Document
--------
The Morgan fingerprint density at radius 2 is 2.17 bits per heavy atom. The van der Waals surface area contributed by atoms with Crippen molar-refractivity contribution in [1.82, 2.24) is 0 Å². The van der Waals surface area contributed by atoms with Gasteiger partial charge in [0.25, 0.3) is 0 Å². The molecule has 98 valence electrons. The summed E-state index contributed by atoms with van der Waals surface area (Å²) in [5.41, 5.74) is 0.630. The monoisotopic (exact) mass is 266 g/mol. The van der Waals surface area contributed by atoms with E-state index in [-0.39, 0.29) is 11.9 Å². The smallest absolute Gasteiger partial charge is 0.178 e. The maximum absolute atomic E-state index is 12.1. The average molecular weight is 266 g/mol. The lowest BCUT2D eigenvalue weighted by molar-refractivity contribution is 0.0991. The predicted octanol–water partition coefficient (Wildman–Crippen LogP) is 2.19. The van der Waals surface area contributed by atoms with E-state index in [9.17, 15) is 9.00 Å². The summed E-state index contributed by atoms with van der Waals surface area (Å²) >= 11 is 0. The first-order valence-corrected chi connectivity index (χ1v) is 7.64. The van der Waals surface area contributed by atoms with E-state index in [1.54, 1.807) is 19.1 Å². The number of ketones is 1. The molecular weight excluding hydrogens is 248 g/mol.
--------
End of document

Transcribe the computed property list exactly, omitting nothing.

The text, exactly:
The Morgan fingerprint density at radius 2 is 2.17 bits per heavy atom. The van der Waals surface area contributed by atoms with Crippen molar-refractivity contribution in [1.82, 2.24) is 0 Å². The van der Waals surface area contributed by atoms with Gasteiger partial charge in [0.25, 0.3) is 0 Å². The molecule has 98 valence electrons. The summed E-state index contributed by atoms with van der Waals surface area (Å²) in [5.41, 5.74) is 0.630. The monoisotopic (exact) mass is 266 g/mol. The van der Waals surface area contributed by atoms with E-state index in [-0.39, 0.29) is 11.9 Å². The smallest absolute Gasteiger partial charge is 0.178 e. The maximum absolute atomic E-state index is 12.1. The average molecular weight is 266 g/mol. The lowest BCUT2D eigenvalue weighted by molar-refractivity contribution is 0.0991. The predicted octanol–water partition coefficient (Wildman–Crippen LogP) is 2.19. The van der Waals surface area contributed by atoms with E-state index in [9.17, 15) is 9.00 Å². The summed E-state index contributed by atoms with van der Waals surface area (Å²) >= 11 is 0. The first-order valence-corrected chi connectivity index (χ1v) is 7.64. The van der Waals surface area contributed by atoms with E-state index in [1.54, 1.807) is 19.1 Å². The number of ketones is 1. The molecular weight excluding hydrogens is 248 g/mol.